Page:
The Real Security Act provides $3.5 billion for projects designed to deter terrorist attacks, including tunnel protection, chemical, biological, radiological, and explosive detection systems, surveillance technologies as well as perimeter security programs. This legislation also enhances the Information Sharing Analysis Center which provides intelligence to transit systems. A needs-based grant program intended to identify and address transit system vulnerabilities would also be created.

Provide Real Aviation Security.

The Real Security Act removes the screener cap of 45,000 full- time employees that is currently imposed on the Transportation Security Administration's screener workforce. This would ensure that the agency is permitted to properly screen travelers. The act also increases authorizations for aviation security research and development while requiring the DHS to work with the TSA and DOT to improve the detection of emerging explosive threats such as bomb components that can be assembled beyond the checkpoint and liquid explosives. The strengthening of security at foreign aviation repair stations that perform maintenance on domestic air carriers is also required by mandating that security rules be put in place within 90 days of passage of the Act and that any security rules established be reviewed and audited within a 6 month period. Finally, the proposal includes $250 million for TSA aviation security programs, including explosives monitoring equipment. A separate $55 million is provided for increased air cargo inspection.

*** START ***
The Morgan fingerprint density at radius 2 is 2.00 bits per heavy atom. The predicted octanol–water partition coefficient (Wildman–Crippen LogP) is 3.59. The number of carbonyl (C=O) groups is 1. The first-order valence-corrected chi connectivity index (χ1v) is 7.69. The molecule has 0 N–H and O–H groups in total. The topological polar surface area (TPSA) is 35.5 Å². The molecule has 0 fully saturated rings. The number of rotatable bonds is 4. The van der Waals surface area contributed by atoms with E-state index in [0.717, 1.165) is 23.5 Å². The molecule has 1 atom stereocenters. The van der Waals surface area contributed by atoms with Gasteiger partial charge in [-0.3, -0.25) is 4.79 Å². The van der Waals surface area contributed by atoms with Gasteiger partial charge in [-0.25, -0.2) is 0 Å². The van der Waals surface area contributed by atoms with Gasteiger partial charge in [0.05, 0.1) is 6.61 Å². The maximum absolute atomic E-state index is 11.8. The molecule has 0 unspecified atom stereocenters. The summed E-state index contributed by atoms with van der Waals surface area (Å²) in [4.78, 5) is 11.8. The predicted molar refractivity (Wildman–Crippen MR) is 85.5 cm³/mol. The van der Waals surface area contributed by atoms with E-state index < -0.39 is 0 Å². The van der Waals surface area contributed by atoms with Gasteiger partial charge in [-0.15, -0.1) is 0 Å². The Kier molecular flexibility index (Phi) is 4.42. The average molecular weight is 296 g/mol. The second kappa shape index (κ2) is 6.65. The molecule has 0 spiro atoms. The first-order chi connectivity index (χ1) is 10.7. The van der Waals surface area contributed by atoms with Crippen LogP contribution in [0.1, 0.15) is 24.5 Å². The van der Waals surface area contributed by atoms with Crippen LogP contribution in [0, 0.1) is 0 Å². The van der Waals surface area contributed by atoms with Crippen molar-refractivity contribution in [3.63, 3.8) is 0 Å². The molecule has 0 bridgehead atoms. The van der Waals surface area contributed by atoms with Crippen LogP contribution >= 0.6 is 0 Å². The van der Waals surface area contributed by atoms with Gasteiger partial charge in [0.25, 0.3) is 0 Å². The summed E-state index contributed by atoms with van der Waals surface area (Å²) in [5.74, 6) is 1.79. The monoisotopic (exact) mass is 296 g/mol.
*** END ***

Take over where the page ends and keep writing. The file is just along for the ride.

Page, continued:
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The Real Security Act of 2006: Equip Our Intelligence Community to Fight Against Terrorists

Democrats want to strengthen our intelligence gathering and provide the oversight necessary to keep Americans safe. For the first time in 28 years, Congress failed last year to pass the Intelligence Authorization Act, a "must pass" piece of legislation. The bill languishes again this year. This legislation guides the intelligence community, providing the necessary resources for the intelligence community, improving Congressional oversight of our nation's intelligence, and ensuring effective interrogation methods. As the Republican Congress stalls, vital intelligence operations are on hold. The Real Security Act includes the Intelligence Authorization Act because passage of this act is critical to our Nation's security.